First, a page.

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The primary goal for patients with primary hyperoxaluria is preventing the accumulation of calcium oxalate. It is important to seek medical care that will take into account the patients needs, the type and severity of disease and how well the patient responds to various treatments. Patients should be closely monitored by their physician to measure the following treatments:

  • Medications
    Pyridoxine (Vitamin B6) in prescription-level doses is capable of reducing the amount of oxalate produced by the liver in approximately half of the patients with Type 1 Primary Hyperoxaluria. In some patients the amount of oxalate produced is reduced to normal. Every patient with Type 1 Primary Hyperoxaluria should be tested for pyridoxine responsiveness. Those that benefit should continue to take pyridoxine on a regular, daily basis. Neutral phosphates and citrate are also effective in reducing the formation of calcium oxalate crystals and stones in the urine. Magnesium is sometimes used.  

  • High fluid intake
    Hyperoxaluria patients who do not have kidney failure will need to increase the amount of water or other liquids they drink. The extra fluid is intended to keep the kidneys flushed, to help prevent the build up of oxalate and prevent formation of kidney stones.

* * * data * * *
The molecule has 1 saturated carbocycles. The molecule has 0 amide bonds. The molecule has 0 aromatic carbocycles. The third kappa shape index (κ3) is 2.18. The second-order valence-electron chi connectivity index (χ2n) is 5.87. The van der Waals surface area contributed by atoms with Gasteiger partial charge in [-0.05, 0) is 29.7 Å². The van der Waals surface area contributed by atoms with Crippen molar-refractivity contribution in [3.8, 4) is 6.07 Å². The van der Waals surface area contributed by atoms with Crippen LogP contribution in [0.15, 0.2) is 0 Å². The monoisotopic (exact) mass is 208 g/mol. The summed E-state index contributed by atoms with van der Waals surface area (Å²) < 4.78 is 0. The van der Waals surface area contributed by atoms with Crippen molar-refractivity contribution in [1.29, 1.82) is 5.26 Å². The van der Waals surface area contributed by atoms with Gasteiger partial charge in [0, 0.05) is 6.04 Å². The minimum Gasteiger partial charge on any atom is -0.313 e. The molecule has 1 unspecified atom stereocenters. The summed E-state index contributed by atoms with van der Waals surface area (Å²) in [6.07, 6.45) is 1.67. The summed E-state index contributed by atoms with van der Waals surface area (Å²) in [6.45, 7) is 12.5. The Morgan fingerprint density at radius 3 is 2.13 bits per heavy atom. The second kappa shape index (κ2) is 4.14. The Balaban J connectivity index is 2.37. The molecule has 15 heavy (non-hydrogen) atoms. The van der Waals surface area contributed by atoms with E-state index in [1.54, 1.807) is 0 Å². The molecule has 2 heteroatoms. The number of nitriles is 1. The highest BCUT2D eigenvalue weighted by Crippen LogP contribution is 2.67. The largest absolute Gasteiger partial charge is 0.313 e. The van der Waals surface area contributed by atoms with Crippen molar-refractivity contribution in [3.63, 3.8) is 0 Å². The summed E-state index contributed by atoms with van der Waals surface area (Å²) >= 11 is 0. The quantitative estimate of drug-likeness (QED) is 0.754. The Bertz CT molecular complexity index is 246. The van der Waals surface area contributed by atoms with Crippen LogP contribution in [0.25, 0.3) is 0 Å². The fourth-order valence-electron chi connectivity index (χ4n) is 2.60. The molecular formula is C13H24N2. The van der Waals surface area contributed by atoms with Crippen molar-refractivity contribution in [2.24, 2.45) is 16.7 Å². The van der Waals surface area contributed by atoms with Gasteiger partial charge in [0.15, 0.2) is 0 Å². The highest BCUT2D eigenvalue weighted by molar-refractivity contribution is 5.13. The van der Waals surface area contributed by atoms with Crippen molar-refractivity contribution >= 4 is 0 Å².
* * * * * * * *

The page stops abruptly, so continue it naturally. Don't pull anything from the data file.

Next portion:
• Dietary modifications
    Dietary restrictions are less important in primary hyperoxaluria than they are in most stone forming diseases. Nonetheless, it is recommended that patients with primary hyperoxaluria avoid a high dietary oxalate intake. Patients with acquired, absorptive or enteric hyperoxaluria will need to follow a diet low in oxalate. Those with enteric hyperoxaluria will also need to limit fat in their diet.  

Kidney Stone Management
Kidney stones that cause pain or other symptoms or are obstructing the flow of urine from the kidneys may require removal or fragmentation by lithotripsy (ESWL). It is recommended to seek professionals experienced in stone removal procedures.

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